Win a 'Road to Roubaix' DVD - CyclingNews Forum

Go Back   CyclingNews Forum > Road > Professional road racing

Professional road racing A place to discuss all things related to current professional road races. Here, you can also touch on the latest news relating to professional road racing. A doping discussion free forum.

Reply
 
Thread Tools Display Modes
  #1  
Old 04-01-09, 23:41
LC - Cyclingnews LC - Cyclingnews is offline
Junior Member
 
Join Date: Mar 2009
Posts: 11
Default Win a 'Road to Roubaix' DVD

Here's your chance to win the latest film about the world's favourite Classic, Paris-Roubaix.

Cyclingnews has four copies of 'Road to Roubaix' to give away to readers who love their Classics. Cyclingnews reviewed it ahead of Christmas last year, and liked it so much we had the guys at Masterlink Films send us some more to share.

All you have to do is tell us is: Why do the Spring Classics get you going?

You can tell us about your experiences at the races (if you've been fortunate enough to be there) or whilst watching them on TV. As long as you keep it brief (between 200-300 words) and enticing, you'll be in the running to win a copy of the film that delivers an intimate look at Paris-Roubaix.
Reply With Quote
  #2  
Old 04-02-09, 05:30
biffstephens biffstephens is offline
Junior Member
 
Join Date: Mar 2009
Posts: 1
Default

Why do the Spring Classics get me going?
I love cycling! Everything about it, cycling excites me. I enjoy riding in group rides, races and even the everyday commutes. I watch and participate in cycling year round. The Classics get me going for a few reasons. First and for most is I feel it?s real. It?s so not cycling in a sense. For most American?s there is no way they would think about taking their $8,000 dollar bikes down the same roads as the classics are raced on. Much like the Monte Paschi Eroica, it simply would be alien to most cyclist in the US, even most racers in the US?.in Europe it is a rite of passage.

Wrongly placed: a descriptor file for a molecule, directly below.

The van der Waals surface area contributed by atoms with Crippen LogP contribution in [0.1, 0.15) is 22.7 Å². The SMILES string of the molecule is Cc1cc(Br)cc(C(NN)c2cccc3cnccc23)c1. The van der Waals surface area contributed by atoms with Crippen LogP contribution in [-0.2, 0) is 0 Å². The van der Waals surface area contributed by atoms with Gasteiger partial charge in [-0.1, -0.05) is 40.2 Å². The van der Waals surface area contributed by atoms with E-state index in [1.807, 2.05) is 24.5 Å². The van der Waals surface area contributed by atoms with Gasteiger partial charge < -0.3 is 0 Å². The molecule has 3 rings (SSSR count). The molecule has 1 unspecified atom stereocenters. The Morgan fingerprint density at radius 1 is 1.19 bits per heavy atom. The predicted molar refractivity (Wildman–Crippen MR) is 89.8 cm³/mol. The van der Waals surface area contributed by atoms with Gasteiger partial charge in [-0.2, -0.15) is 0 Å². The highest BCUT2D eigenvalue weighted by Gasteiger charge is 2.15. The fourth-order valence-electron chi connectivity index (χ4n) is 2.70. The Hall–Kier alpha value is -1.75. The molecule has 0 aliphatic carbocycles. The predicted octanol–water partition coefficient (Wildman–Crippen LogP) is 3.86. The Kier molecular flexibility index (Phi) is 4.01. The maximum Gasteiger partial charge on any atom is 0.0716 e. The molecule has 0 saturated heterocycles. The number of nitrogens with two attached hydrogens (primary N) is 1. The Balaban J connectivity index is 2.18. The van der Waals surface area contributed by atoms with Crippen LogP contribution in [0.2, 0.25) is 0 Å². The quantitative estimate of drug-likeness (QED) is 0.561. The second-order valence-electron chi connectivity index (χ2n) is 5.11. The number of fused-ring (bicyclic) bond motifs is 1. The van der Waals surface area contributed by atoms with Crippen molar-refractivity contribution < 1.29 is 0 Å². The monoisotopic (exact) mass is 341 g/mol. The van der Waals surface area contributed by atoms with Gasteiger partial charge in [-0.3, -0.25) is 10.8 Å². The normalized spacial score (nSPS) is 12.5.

Second is the rider?I think most cyclist like to idolize professional cyclist. I think most people like riders that are like themselves, even just a little bit. A few of mine are, Magnus Backstedt, Tom Boonen, George Hincapie, Stijn Devolder and Jens Voigt. These guys I at least I can relate to. These guys win the Classics or at least are a big part of them!! It motivates me when I am on the bike to see that I don?t have to weigh 148 pounds to be a great cyclist. They simply inspire me?

Last is the Flemish. They LOVE the sport. How can you not get excited about 100,000 overweight, late aged spectators standing in the rain and sleet (drinking beer) to watch 30 seconds of cycling?.this is not Monday night football?.it?s a lifestyle. In my opinion people that don?t love watching the classics have simply never seen one?..
Reply With Quote
  #3  
Old 04-02-09, 14:26
alem1583 alem1583 is offline
Editor-in-chief
 
Join Date: Mar 2009
Posts: 7
Default It's the effort.

The Spring Classics are the "finals" every rider has been preparing for and studying up until now, the tension has been building since January, or even since last year's Classics Campaign - not only for the riders, but for me as well. I'm amazed and elated by the idea of countless possibilities and risks all going right to deliver one rider to victory. The races are steeped in history, every hill, every section of road holds a pivotal moment in the history of the race. Riders must know and respect how to not only defeat their rivals, but how to conquer the route.

It's the first time all season that we see all of the top riders all putting a 100% effort, only to be countered by another 100% effort. There is no preparing for the next races or conserving for later in the season; the Classics demand the optimum for even a chance at success. The races go on, and the racers ride through anything spring time in Northern Europe can throw at them. From searing sun, dust, driving rain, to faces and legs caked with mud and cowpies, everyone does what they can to honor the top races. You can see the reverence in pre-race interviews, the grimaces etched in riders? faces along the course, and in the elation as the winner cross the finish - these riders will suffer to earn their place in history.
Reply With Quote
  #4  
Old 04-02-09, 15:57
CapeRoadie CapeRoadie is offline
Member
 
Join Date: Mar 2009
Location: The sandy windswept peninsula
Posts: 36
Default